In 1986, thirty-year-old Ha Jin, whose real name is Xuefei Jin, came to the United States on a student visa from his native China to begin working on a Ph.D. in English at Brandeis University. His dissertation was on the high modernist poets Ezra Pound, T.S. Eliot, W.H. Auden, and W.B. Yeats because, as he told Dave Weich in a Powell's City of Books website piece, "Those four have poems which are related to Chinese texts and poems that reference the culture. My dissertation was aimed at a Chinese job market. I planned to return to China." Jin and his wife decided to stay in the United States after seeing what happened at Tiananmen Square on television. Before receiving his degree in 1992, Jin had already published his first book of poetry in English, Between Silences: A Voice from China. Another book of poetry, Facing Shadows, appeared a few years later. As Weich pointed out, it wasn't an easy beginning: "Taking odd jobs (a night watchman, a busboy) until eventually his publishing success convinced Emory University to hire him to teach and write, Jin was arguably one of the most prolific literary writers of the nineties." In the next three years Jin published two short-story collections and two novels, all written in English, all set in the People's Republic of China.
Jin's second collection of short stories, Under the Red Flag, is set in a rural town, Dismount Fort, during the Cultural Revolution that swept across China in 1966. This was a time when fanatical beliefs gained sway and those who did not embrace them were often persecuted. In what Time contributor Paul Gray singled out as the best story in the book, "Winds and Clouds over a Funeral," a Communist official is torn between conflicting loyalties. His mother's last request upon her deathbed was that she not be cremated. However, it is the official policy of the Communist Party that all dead bodies should be cremated in order to conserve arable land. In another story, the Communist Party has arrested a woman accused of being a whore and plans a public humiliation and punishment for her. A young boy, the narrator of the story, looks forward to the event. In another, a man castrates himself to gain admission to the Communist Party.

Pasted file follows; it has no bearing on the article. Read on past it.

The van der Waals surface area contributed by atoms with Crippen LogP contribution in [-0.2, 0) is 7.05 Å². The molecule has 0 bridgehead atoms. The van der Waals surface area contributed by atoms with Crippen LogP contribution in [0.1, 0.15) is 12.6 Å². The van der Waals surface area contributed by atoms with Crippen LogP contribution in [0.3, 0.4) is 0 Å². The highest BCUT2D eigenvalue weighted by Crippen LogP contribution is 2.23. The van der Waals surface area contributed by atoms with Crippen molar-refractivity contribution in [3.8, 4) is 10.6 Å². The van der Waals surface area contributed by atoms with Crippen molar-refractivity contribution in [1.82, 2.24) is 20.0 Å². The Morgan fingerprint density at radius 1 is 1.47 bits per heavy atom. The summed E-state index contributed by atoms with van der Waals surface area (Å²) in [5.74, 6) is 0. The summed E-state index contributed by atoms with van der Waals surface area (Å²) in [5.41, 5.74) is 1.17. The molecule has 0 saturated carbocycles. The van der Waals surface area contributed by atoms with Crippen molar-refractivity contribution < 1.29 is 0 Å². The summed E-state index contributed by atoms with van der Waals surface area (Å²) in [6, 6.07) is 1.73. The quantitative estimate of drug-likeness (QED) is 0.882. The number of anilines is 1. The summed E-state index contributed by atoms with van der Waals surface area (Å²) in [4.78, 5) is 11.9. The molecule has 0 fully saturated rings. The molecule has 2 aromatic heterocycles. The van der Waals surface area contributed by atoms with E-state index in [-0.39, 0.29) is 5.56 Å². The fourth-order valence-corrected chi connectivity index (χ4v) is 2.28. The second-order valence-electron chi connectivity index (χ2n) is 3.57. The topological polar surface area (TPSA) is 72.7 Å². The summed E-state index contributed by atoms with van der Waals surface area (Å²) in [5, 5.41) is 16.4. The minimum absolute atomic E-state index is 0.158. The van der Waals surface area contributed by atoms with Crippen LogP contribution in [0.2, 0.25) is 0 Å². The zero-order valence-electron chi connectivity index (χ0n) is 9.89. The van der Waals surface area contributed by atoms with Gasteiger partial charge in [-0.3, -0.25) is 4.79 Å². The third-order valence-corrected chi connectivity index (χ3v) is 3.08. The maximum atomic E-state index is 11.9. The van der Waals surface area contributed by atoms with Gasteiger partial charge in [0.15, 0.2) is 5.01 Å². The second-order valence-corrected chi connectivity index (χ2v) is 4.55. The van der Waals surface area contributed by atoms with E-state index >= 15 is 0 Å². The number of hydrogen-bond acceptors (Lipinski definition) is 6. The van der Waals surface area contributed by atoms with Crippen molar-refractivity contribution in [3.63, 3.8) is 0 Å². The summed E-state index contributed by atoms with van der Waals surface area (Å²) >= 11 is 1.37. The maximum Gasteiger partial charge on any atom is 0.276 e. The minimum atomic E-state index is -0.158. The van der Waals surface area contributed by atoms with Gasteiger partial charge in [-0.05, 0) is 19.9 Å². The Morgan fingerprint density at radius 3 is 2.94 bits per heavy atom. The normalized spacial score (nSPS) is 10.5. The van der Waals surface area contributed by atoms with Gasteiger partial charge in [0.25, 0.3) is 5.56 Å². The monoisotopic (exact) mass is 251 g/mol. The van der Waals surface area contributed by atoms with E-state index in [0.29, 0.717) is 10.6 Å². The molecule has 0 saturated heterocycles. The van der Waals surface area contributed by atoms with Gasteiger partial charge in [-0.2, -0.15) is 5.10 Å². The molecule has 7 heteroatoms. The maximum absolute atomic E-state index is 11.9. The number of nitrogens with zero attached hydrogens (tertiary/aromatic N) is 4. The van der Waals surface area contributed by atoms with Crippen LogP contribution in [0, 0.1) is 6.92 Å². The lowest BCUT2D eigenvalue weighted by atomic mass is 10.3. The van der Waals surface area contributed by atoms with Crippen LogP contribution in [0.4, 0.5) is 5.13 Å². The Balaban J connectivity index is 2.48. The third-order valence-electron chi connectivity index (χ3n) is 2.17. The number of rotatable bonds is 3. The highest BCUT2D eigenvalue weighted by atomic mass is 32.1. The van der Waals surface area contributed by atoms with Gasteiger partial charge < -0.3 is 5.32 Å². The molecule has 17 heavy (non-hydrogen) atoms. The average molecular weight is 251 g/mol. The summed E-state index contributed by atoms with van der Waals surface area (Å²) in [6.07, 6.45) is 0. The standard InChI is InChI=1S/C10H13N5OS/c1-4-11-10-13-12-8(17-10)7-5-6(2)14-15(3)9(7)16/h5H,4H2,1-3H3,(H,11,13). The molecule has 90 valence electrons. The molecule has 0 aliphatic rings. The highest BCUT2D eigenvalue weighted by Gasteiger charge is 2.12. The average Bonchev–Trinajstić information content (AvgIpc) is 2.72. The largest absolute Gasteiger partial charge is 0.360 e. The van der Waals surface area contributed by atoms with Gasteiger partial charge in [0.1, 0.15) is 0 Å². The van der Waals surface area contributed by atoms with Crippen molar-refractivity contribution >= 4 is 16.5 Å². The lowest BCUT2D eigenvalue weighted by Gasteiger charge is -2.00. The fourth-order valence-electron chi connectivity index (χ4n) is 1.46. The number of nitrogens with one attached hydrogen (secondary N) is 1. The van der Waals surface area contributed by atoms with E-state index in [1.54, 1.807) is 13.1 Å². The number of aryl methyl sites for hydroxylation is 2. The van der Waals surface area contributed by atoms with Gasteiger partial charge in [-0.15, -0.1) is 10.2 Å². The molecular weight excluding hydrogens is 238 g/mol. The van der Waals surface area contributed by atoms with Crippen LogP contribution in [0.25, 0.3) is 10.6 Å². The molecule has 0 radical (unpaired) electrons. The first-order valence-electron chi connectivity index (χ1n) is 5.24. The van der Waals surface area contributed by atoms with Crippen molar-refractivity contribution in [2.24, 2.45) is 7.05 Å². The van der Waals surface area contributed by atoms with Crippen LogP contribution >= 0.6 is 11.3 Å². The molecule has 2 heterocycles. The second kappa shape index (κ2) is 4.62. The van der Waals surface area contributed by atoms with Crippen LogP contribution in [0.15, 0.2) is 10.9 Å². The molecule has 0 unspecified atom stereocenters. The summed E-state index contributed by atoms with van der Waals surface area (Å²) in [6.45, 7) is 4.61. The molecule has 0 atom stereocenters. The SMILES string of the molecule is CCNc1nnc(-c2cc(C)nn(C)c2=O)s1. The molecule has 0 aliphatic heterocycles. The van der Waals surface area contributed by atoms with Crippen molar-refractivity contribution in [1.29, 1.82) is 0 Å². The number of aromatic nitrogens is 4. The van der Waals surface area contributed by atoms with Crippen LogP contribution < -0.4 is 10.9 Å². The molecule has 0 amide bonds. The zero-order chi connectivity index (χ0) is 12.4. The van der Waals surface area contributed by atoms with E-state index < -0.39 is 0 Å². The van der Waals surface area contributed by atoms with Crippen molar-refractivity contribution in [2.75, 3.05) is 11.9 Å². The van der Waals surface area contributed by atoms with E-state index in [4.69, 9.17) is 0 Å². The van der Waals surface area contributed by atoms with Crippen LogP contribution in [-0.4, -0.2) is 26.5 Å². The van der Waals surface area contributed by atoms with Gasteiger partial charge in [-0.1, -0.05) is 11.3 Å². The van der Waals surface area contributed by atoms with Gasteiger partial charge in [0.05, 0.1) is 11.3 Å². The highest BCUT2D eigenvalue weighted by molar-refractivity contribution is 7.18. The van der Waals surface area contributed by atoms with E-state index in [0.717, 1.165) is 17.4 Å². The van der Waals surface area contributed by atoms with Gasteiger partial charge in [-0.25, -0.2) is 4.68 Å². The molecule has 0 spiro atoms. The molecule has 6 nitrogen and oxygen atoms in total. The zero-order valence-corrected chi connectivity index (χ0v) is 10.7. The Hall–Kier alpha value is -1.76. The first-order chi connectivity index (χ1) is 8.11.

Gray noted: "Ha Jin is not a preachy author. He offers his characters choices that are incompatible and potentially destructive and then dispassionately records what they do next." Frank Caso, writing in Booklist, found Under the Red Flag to be a "powerful" collection but also remarked that "there is ... an undisguised cynicism, in ... many of the ... tales, that the truth must first be shaped to a political purpose." A Publishers Weekly reviewer, though, stating of Jin that "sometimes his allegories are too simple," wrote that the stories are used by Jin "to explore larger themes about human relationships and the effect of government on individual lives."
Jin's first novel, In the Pond, is...